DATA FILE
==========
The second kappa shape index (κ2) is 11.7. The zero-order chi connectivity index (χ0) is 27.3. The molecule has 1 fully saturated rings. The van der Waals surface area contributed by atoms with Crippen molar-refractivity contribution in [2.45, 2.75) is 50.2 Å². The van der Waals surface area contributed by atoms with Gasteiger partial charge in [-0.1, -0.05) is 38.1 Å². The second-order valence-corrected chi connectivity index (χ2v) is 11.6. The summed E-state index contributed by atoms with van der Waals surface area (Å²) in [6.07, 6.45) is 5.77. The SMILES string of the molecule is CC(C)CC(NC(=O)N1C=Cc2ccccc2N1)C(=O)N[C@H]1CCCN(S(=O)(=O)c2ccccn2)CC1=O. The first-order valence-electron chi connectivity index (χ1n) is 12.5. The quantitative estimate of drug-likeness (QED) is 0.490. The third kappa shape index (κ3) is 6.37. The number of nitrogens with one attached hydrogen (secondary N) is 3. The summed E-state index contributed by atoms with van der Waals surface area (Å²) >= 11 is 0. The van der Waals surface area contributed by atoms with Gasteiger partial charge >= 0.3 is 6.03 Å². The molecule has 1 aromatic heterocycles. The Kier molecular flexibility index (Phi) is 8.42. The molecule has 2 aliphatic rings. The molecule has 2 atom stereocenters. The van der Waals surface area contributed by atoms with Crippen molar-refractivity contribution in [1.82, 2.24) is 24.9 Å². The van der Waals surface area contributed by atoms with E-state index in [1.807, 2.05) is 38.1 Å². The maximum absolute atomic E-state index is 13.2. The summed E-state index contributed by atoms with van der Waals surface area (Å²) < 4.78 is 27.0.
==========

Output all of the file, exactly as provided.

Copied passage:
The second kappa shape index (κ2) is 11.7. The zero-order chi connectivity index (χ0) is 27.3. The molecule has 1 fully saturated rings. The van der Waals surface area contributed by atoms with Crippen molar-refractivity contribution in [2.45, 2.75) is 50.2 Å². The van der Waals surface area contributed by atoms with Gasteiger partial charge in [-0.1, -0.05) is 38.1 Å². The second-order valence-corrected chi connectivity index (χ2v) is 11.6. The summed E-state index contributed by atoms with van der Waals surface area (Å²) in [6.07, 6.45) is 5.77. The SMILES string of the molecule is CC(C)CC(NC(=O)N1C=Cc2ccccc2N1)C(=O)N[C@H]1CCCN(S(=O)(=O)c2ccccn2)CC1=O. The first-order valence-electron chi connectivity index (χ1n) is 12.5. The quantitative estimate of drug-likeness (QED) is 0.490. The third kappa shape index (κ3) is 6.37. The number of nitrogens with one attached hydrogen (secondary N) is 3. The summed E-state index contributed by atoms with van der Waals surface area (Å²) >= 11 is 0. The van der Waals surface area contributed by atoms with Gasteiger partial charge >= 0.3 is 6.03 Å². The molecule has 1 aromatic heterocycles. The Kier molecular flexibility index (Phi) is 8.42. The molecule has 2 aliphatic rings. The molecule has 2 atom stereocenters. The van der Waals surface area contributed by atoms with Crippen molar-refractivity contribution in [1.82, 2.24) is 24.9 Å². The van der Waals surface area contributed by atoms with E-state index in [1.807, 2.05) is 38.1 Å². The maximum absolute atomic E-state index is 13.2. The summed E-state index contributed by atoms with van der Waals surface area (Å²) < 4.78 is 27.0.